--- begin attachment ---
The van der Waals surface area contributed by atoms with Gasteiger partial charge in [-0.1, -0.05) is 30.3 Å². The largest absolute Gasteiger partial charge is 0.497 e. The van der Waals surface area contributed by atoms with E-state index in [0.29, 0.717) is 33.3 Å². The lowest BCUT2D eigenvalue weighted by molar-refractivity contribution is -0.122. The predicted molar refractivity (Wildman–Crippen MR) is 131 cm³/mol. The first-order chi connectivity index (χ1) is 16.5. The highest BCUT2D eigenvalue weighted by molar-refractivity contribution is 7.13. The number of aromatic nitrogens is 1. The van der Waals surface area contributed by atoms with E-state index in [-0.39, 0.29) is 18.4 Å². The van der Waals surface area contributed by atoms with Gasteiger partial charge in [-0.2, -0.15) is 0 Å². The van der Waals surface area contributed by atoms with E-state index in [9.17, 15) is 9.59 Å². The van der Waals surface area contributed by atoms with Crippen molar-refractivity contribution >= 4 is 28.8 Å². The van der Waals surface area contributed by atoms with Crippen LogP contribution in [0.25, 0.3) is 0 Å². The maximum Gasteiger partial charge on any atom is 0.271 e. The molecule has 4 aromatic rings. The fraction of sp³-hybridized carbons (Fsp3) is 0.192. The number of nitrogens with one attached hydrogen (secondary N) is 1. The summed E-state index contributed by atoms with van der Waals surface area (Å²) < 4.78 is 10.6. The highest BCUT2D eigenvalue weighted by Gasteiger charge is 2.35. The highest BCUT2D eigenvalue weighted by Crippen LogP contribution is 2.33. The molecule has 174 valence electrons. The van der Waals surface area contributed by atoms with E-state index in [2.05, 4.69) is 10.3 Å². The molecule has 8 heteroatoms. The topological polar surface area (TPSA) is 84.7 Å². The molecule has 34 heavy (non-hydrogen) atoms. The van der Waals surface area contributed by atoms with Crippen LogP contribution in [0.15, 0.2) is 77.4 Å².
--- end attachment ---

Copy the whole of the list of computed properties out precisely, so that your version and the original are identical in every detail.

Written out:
The van der Waals surface area contributed by atoms with Gasteiger partial charge in [-0.1, -0.05) is 30.3 Å². The largest absolute Gasteiger partial charge is 0.497 e. The van der Waals surface area contributed by atoms with E-state index in [0.29, 0.717) is 33.3 Å². The lowest BCUT2D eigenvalue weighted by molar-refractivity contribution is -0.122. The predicted molar refractivity (Wildman–Crippen MR) is 131 cm³/mol. The first-order chi connectivity index (χ1) is 16.5. The highest BCUT2D eigenvalue weighted by molar-refractivity contribution is 7.13. The number of aromatic nitrogens is 1. The van der Waals surface area contributed by atoms with E-state index in [-0.39, 0.29) is 18.4 Å². The van der Waals surface area contributed by atoms with Gasteiger partial charge in [-0.2, -0.15) is 0 Å². The van der Waals surface area contributed by atoms with E-state index in [9.17, 15) is 9.59 Å². The van der Waals surface area contributed by atoms with Crippen molar-refractivity contribution >= 4 is 28.8 Å². The van der Waals surface area contributed by atoms with Crippen LogP contribution in [0.25, 0.3) is 0 Å². The maximum Gasteiger partial charge on any atom is 0.271 e. The molecule has 4 aromatic rings. The fraction of sp³-hybridized carbons (Fsp3) is 0.192. The number of nitrogens with one attached hydrogen (secondary N) is 1. The summed E-state index contributed by atoms with van der Waals surface area (Å²) < 4.78 is 10.6. The highest BCUT2D eigenvalue weighted by Gasteiger charge is 2.35. The highest BCUT2D eigenvalue weighted by Crippen LogP contribution is 2.33. The molecule has 174 valence electrons. The van der Waals surface area contributed by atoms with E-state index in [2.05, 4.69) is 10.3 Å². The molecule has 8 heteroatoms. The topological polar surface area (TPSA) is 84.7 Å². The molecule has 34 heavy (non-hydrogen) atoms. The van der Waals surface area contributed by atoms with Crippen LogP contribution in [0.15, 0.2) is 77.4 Å².